Since June, the government has been trying to usher in mandatory hallmarking of gold and silver jewellery. A hallmark indicates the actual gold or silver content in an article made of precious metals that you purchase. While this is a pro-consumer move, one of the key concerns is whether there are enough AHCs across the country.

What is it?

Assaying and Hallmarking Centres (A&H) test individual pieces of jewellery to ensure that proper standards are adhered to in their making and that the hallmarked items do contain the promised caratage of gold or silver. Only A&H centres recognised by Bureau of Indian Standards (BIS) can hallmark jewellery. An A&H centre will certify the purity of gold jewellery of 14, 18 and 22 carat, six grades for silver jewellery, gold coins and medallions of 24 carat. Only when an A&H centre assays the article and assigns a hallmark, can it be taken to be of certified purity. An amendment to the Indian Standard is also being issued which would permit hallmarking of six caratages of gold jewellery/artefacts — 14, 18, 20, 22, 23 and 24 carats.

These hallmarking facilities are usually located near jewellery hub or markets, and there are 915 A&H centres as on March 31, 2020.

Why is it important?

The objective of an A&H centre is to ensure that the articles sold by the jeweller are of the claimed caratage. When the jeweller registers and submits his/her articles for hallmarking online, the date and time is recorded, starting with the receipt of gold/silver article at A&H centre to the dispatch of the hallmarked article. This is intended to help in tracking the item for all parties involved.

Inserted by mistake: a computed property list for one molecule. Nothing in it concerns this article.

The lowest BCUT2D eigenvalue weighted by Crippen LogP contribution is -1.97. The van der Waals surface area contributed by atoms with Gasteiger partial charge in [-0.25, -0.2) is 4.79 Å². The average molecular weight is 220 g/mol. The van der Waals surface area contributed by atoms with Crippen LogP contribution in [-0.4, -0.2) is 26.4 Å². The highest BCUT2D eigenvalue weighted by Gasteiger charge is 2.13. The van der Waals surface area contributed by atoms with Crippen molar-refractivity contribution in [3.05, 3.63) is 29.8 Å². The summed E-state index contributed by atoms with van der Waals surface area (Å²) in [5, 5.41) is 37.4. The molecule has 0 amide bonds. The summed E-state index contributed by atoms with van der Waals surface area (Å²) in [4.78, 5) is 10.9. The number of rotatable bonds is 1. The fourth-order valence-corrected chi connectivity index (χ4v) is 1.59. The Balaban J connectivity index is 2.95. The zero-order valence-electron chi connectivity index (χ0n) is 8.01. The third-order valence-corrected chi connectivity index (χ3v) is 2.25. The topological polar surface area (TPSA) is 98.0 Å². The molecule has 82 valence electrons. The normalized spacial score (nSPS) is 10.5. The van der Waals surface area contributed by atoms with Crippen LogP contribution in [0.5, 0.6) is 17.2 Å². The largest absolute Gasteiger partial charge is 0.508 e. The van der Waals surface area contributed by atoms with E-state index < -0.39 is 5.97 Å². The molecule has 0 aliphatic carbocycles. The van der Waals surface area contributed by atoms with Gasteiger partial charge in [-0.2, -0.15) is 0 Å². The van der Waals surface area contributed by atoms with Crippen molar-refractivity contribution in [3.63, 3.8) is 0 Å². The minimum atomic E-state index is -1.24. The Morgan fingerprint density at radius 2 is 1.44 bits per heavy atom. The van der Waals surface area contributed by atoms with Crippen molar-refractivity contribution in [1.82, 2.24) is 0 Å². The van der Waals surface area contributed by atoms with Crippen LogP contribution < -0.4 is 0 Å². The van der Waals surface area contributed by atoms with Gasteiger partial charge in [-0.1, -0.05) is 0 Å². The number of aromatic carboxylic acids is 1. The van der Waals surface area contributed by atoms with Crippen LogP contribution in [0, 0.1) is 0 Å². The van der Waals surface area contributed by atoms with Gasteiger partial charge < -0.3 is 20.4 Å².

There are four indicators to verify if the piece of jewellery or coin is of stated quality — the BIS mark, purity in caratage for gold or silver, A&H centre identification number and jeweller identification number. Since June, the last two marks have been replaced with HUID (hallmarking unique identification number). A consumer can check for these marks in the piece of jewellery before buying. Further, in due course, you can run the HUID number in BIS Care mobile application to check if it conforms to quality standards.

But there are exemptions for A&H from hallmarking certain articles. Articles weighing less than two grams, any article meant for export which conforms to any specification required by the foreign buyer, jewellers with turnover of less than ₹40 lakh per year and jewellers using Kundan, Polki and Jadaau techiniques are exempt from hallmarking.

Why should I care?

The objective of mandatory hallmark is to protect consumers against fraudulent sales of gold or silver articles. You can also get articles tested in A&H centres by paying testing charges of ₹200 per article. The details of A&H centres in your region are available on the BIS website (under hallmarking). While handing over the jewellery at the A&H centre, ensure that you get a receipt with the hallmarking cost, net weight of precious metal and purity in carat and fineness. Ideally, all A&H centres should undertake consumer requests on a priority basis and issue a report. However, depending on the work-load at the A&H centres, the timeline may go up to three months. In case any purity issues are observed, BIS is expected to ensure the same is redressed by the registered jeweller. The aggrieved consumer is entitled to get compensation calculated at two times the shortfall in caratage for the weight of the article sold and a refund of testing charges.

The bottom line

A&H centres verify that all that glitters is gold.

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